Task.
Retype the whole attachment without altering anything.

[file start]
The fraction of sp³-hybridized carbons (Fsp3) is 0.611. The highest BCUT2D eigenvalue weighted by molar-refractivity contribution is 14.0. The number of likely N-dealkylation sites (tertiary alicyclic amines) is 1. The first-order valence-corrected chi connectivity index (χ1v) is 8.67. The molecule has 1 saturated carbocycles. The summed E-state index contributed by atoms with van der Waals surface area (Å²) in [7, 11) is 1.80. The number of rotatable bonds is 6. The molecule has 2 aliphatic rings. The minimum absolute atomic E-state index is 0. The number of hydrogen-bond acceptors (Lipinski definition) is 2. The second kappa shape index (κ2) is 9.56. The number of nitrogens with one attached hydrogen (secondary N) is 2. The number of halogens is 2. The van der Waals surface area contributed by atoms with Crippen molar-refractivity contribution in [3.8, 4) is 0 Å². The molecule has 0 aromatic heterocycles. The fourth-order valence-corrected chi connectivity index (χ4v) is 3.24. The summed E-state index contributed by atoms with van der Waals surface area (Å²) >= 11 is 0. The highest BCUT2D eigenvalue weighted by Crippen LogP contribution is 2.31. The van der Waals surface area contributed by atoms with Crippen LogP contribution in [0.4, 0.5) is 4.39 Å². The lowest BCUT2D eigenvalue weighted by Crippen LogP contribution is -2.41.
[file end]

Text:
The fraction of sp³-hybridized carbons (Fsp3) is 0.611. The highest BCUT2D eigenvalue weighted by molar-refractivity contribution is 14.0. The number of likely N-dealkylation sites (tertiary alicyclic amines) is 1. The first-order valence-corrected chi connectivity index (χ1v) is 8.67. The molecule has 1 saturated carbocycles. The summed E-state index contributed by atoms with van der Waals surface area (Å²) in [7, 11) is 1.80. The number of rotatable bonds is 6. The molecule has 2 aliphatic rings. The minimum absolute atomic E-state index is 0. The number of hydrogen-bond acceptors (Lipinski definition) is 2. The second kappa shape index (κ2) is 9.56. The number of nitrogens with one attached hydrogen (secondary N) is 2. The number of halogens is 2. The van der Waals surface area contributed by atoms with Crippen molar-refractivity contribution in [3.8, 4) is 0 Å². The molecule has 0 aromatic heterocycles. The fourth-order valence-corrected chi connectivity index (χ4v) is 3.24. The summed E-state index contributed by atoms with van der Waals surface area (Å²) >= 11 is 0. The highest BCUT2D eigenvalue weighted by Crippen LogP contribution is 2.31. The van der Waals surface area contributed by atoms with Crippen LogP contribution in [0.4, 0.5) is 4.39 Å². The lowest BCUT2D eigenvalue weighted by Crippen LogP contribution is -2.41.